Dinsdale Moor Iron Works

  • Project title

    Dinsdale Moor Iron Works

  • Clients

    The Mandale Group

Ecus Archaeology was commissioned to carry out an assessment of the site, a watching brief during groundworks, and attempt to correlate any recorded physical remains with the historical records.

Throughout the medieval and early post-medieval periods, Middleton was a small village with an economy largely based on agriculture. This changed completely in the early 19th century with the arrival of the Stockton and Darlington Railway, which opened in 1825 and had a station at ‘Fighting Cocks’ (Middleton). The new transport link, with direct access to cheap fuel from the Durham coalfields, meant that despite its rural location halfway between Darlington and Stockton the village became a hotbed of industrial activity through the remainder of the 19th and early 20th centuries.

Initial development of a large lineside brick-and-tile works was superseded by an extensive ironworking industry, with the large Middleton Iron Works (established 1864) to the south and two smaller works to the north, the Dinsdale Wire and Steel Works (1882) and the Dinsdale Moor Iron Works (1887). Progressive expansion of the latter site can be followed on successive Ordnance Survey maps up to the middle of the 20th century. By 1940 the works, which by then were owned by the Richards family, had reached its final form, while the adjacent Wire and Steel Works had been replaced by a scrap works which fed raw materials to the Dinsdale Moor site.

By the early 1950s the ironworks had two puddling furnaces which re-smelted scrap iron that had been cut up at the adjacent scrap works. This material was mostly dismantled steam engines, trucks, track and tanks from the railways. The scrap metal was formed into ‘box piles’ which consisted of long plates held together with cramps, filled with small pieces of scrap and covered by a top plate. The box piles were heated and softened in a furnace and then passed through a series of rollers to shape them into round or flat bars. Round bars were used for a variety of purposes including railings, while some of the flat bars were shaped in a wedge mill to make wedges of varying thicknesses for use in shipyards. When the ironworks finally closed in 1954 it had the two furnaces and two rolling mills, which shared a single gearbox and were powered from a single steam engine, housed in a shed that was open on three sides.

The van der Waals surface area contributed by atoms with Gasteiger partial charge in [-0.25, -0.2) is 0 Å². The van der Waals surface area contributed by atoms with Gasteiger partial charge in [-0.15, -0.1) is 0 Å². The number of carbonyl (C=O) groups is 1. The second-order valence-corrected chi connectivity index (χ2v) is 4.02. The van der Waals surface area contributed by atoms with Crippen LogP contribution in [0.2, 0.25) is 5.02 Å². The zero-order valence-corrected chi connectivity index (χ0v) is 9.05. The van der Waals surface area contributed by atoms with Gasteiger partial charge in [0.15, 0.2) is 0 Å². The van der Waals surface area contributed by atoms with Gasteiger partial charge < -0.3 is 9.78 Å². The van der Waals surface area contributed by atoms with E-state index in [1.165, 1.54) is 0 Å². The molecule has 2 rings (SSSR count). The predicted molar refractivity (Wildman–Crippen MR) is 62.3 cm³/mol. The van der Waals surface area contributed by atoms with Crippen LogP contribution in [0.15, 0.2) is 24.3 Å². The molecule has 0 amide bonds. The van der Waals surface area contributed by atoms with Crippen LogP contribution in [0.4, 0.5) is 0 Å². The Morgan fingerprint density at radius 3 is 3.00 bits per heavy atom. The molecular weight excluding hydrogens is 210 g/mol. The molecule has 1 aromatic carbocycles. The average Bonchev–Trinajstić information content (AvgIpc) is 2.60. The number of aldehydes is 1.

Following demolition of the original ironworks the site had been covered by a layer of topsoil. Archaeological recording was limited to any features revealed during the removal of this deposit together with those observed during excavation of new foundation trenches. Nevertheless, some significant features from the ironworks were identified and investigated.

A number of brick walls defined parts of several buildings. Finds from various areas defined by the walls suggested the use of several rooms including a possible mess room (indicated by beer- and ginger-beer bottles, porcelain and stoneware) and a workshop that contained metal scrap and tools such as files, chisels, sledge-hammer and pick heads, wedges, chains and hooks. Several concrete blocks were probably used as structural supports, but a more complex concrete base had probably supported shears or a guillotine.

In addition, the base of a furnace was represented by an area of burnt bricks with solidified iron between them and supported by bent sections of railway line. Adjacent to this base was what was interpreted as a rake-off area for slag. A second, similarly constructed furnace, also supported by bent sections of rail, was noted 6m to the south-west during excavation of a foundation trench.

The brick base of a smokestack or chimney at least 2m wide was recorded. Nearby, two concrete blocks had a pair of large wooden beams bolted across them. Together with the presence of a large amount of heavy grease between the blocks, the proximity of these features suggested that they were associated with the steam engine, the wooden beams being intended to absorb the vibration from the flywheel.


The results of the watching brief, combined with documentary research and, above all, communication with some of the local residents who could remember the final days of the ironworks, enabled Ecus Archaeology to shed considerable light on the development and operation of this interesting site.